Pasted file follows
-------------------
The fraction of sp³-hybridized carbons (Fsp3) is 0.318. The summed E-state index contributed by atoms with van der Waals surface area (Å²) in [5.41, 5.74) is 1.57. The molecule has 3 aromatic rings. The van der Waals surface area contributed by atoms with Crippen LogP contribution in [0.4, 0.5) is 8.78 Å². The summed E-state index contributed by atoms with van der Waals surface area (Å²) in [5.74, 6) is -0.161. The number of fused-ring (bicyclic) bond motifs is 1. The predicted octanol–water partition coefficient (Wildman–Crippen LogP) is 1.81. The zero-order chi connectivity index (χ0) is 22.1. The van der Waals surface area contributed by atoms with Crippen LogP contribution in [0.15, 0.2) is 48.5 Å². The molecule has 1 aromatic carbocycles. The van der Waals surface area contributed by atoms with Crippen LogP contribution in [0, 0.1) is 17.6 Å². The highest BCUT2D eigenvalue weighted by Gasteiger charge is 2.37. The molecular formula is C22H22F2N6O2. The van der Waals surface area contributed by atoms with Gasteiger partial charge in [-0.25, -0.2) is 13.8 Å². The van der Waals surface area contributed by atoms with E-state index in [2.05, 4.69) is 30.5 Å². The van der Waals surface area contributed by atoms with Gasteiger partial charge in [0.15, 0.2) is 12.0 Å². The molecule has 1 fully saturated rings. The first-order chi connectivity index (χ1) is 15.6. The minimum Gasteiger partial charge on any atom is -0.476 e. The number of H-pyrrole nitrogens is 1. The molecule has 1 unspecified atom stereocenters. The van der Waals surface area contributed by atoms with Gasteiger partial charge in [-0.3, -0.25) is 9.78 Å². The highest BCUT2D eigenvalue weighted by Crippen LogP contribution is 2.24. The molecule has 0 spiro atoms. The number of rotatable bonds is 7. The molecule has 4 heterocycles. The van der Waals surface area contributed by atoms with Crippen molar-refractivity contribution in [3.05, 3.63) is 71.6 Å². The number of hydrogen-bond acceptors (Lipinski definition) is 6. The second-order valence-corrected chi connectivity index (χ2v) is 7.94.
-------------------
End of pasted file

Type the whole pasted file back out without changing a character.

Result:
The fraction of sp³-hybridized carbons (Fsp3) is 0.318. The summed E-state index contributed by atoms with van der Waals surface area (Å²) in [5.41, 5.74) is 1.57. The molecule has 3 aromatic rings. The van der Waals surface area contributed by atoms with Crippen LogP contribution in [0.4, 0.5) is 8.78 Å². The summed E-state index contributed by atoms with van der Waals surface area (Å²) in [5.74, 6) is -0.161. The number of fused-ring (bicyclic) bond motifs is 1. The predicted octanol–water partition coefficient (Wildman–Crippen LogP) is 1.81. The zero-order chi connectivity index (χ0) is 22.1. The van der Waals surface area contributed by atoms with Crippen LogP contribution in [0.15, 0.2) is 48.5 Å². The molecule has 1 aromatic carbocycles. The van der Waals surface area contributed by atoms with Crippen LogP contribution in [0, 0.1) is 17.6 Å². The highest BCUT2D eigenvalue weighted by Gasteiger charge is 2.37. The molecular formula is C22H22F2N6O2. The van der Waals surface area contributed by atoms with Gasteiger partial charge in [-0.25, -0.2) is 13.8 Å². The van der Waals surface area contributed by atoms with E-state index in [2.05, 4.69) is 30.5 Å². The van der Waals surface area contributed by atoms with Gasteiger partial charge in [0.15, 0.2) is 12.0 Å². The molecule has 1 fully saturated rings. The first-order chi connectivity index (χ1) is 15.6. The minimum Gasteiger partial charge on any atom is -0.476 e. The number of H-pyrrole nitrogens is 1. The molecule has 1 unspecified atom stereocenters. The van der Waals surface area contributed by atoms with Gasteiger partial charge in [-0.3, -0.25) is 9.78 Å². The highest BCUT2D eigenvalue weighted by Crippen LogP contribution is 2.24. The molecule has 0 spiro atoms. The number of rotatable bonds is 7. The molecule has 4 heterocycles. The van der Waals surface area contributed by atoms with Crippen molar-refractivity contribution in [3.05, 3.63) is 71.6 Å². The number of hydrogen-bond acceptors (Lipinski definition) is 6. The second-order valence-corrected chi connectivity index (χ2v) is 7.94.